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Computing the Aliasing Relation

IP.com Disclosure Number: IPCOM000059706D
Original Publication Date: 1986-Jan-01
Included in the Prior Art Database: 2005-Mar-08
Document File: 4 page(s) / 20K

Publishing Venue

IBM

Related People

Gurevich, L: AUTHOR [+3]

Abstract

A method of computing an aliasing relation using an on-line transitive closure algorithm is described. Optimizing compilers must compute a number of complex relations over the objects found in the source program. Among these is the alias relation. Two names in a program are termed aliases if both may refer to the same storage location at some point in the program. The two names x and y are aliases if there is a name z, associated with a storage location, such that x renames z and y renames z. This ignores scoping considerations which can obviously be dealt with separately. Two names may refer to the same storage location if: 1. Statements in the program can directly cause one name to be aliased with a second.

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Computing the Aliasing Relation

A method of computing an aliasing relation using an on-line transitive closure algorithm is described. Optimizing compilers must compute a number of complex relations over the objects found in the source program. Among these is the alias relation. Two names in a program are termed aliases if both may refer to the same storage location at some point in the program. The two names x and y are aliases if there is a name z, associated with a storage location, such that x renames z and y renames z. This ignores scoping considerations which can obviously be dealt with separately. Two names may refer to the same storage location if: 1. Statements in the program can directly cause one name to be aliased with a second. For example, the "call by reference of a procedure constant" which makes each formal parameter refer to the same storage as the corresponding actual argument. 2. Certain assignments have aliasing consequences. For example, if the set of possible values which a procedure variable can receive is known, then the actuals at each call point can be aliased with the corresponding formals. Another common example is the assignment of pointers. If the pointer p can have the address of x as a possible value, then references made through p can refer to the same storage as x. Some languages try to reduce the effects of the second type by not allowing procedure variables, by typing pointers or by restricting the use of expressions which return addresses. It is possible to compute correct but overly conservative aliasing information by assuming that all variables receive all possible values. The formulation herein described attempts to provide a more effective analysis but does not consider flow information. The following relations over the objects in the program are defined: 1. DA = {<x,y> there as a direct assignment x := y in the program} 2. DR = {<x,y> there is a statement which directly renames y to be x} An example would be a call by reference which has y as a formal and x as the corresponding actual. 3. VAL = {<x,y> y is a possible value for x} 4. A = {<x,y> x and y are aliases} Also, the function f: f(x,y) = {<u,v> v renames u if x receives the value y} Relations 1 and 2 can be constructed by a single scan of the program. Information used in computing f can also be constructed in this scan. Relations 3 and 4 can be calculated as the solution of: 1. VAL = (A$DA)*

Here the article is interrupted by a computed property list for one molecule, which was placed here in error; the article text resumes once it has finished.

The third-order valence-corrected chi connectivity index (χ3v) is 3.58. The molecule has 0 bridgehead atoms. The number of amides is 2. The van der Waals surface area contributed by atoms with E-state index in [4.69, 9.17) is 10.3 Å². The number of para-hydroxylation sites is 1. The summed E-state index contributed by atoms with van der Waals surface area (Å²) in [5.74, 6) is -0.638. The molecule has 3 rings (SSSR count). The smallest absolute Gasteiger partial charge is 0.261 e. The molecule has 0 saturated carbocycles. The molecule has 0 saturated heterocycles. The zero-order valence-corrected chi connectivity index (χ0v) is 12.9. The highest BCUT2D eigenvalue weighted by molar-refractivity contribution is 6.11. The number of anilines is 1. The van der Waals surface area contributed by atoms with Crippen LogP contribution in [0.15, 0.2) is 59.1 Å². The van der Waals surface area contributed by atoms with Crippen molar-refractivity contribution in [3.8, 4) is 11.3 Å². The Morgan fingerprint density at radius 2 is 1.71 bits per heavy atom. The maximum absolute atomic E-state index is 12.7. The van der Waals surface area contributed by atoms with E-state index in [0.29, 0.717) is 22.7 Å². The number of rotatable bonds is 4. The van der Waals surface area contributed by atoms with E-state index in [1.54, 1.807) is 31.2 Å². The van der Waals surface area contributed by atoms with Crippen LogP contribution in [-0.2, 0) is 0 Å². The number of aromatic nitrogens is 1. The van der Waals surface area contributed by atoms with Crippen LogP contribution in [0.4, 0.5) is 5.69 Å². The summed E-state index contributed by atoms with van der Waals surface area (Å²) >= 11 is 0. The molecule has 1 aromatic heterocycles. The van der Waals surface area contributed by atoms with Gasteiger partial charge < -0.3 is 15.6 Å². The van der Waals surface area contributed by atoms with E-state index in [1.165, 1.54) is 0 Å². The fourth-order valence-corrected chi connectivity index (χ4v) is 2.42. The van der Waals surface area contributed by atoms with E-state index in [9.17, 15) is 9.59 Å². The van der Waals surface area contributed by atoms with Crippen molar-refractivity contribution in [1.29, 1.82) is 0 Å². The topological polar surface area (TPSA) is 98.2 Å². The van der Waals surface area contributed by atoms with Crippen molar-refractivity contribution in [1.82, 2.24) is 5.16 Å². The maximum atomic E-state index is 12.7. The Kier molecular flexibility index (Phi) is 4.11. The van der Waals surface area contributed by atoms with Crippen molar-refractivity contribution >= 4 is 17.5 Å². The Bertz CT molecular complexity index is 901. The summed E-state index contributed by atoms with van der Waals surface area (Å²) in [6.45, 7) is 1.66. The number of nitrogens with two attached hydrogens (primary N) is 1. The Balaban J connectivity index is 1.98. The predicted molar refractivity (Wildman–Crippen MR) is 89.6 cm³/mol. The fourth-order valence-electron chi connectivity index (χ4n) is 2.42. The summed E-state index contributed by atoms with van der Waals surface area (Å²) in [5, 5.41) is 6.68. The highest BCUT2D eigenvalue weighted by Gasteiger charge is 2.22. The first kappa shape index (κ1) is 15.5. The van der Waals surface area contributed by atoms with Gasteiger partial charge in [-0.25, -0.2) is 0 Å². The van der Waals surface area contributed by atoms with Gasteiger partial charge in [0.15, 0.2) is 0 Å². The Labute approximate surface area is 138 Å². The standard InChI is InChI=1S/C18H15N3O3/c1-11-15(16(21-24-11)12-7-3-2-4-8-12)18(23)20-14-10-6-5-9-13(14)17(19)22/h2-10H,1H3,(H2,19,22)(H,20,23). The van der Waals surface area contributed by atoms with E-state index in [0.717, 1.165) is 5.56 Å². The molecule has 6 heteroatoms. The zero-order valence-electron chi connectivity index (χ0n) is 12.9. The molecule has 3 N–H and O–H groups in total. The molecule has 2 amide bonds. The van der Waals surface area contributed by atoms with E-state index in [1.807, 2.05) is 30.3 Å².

2. RENAMES = (f(VAL) DR)* 3. A = RENAMES$RENAMESt where * is the reflexive transitive closure and t is the transpose. These equations reformulate work done by Weihl. The equations can be simplified if f preserves the transitive closure (i.e., if f(S*) = f(S)*). In particular, if f(x,y) = (g(x), g(y)) where g is any function, then f preserves the transitive closure. This is the case in most real programming languages; for example, given the pointer assignment p = q, the indirect aliases are between objects referenced via p and objects reference...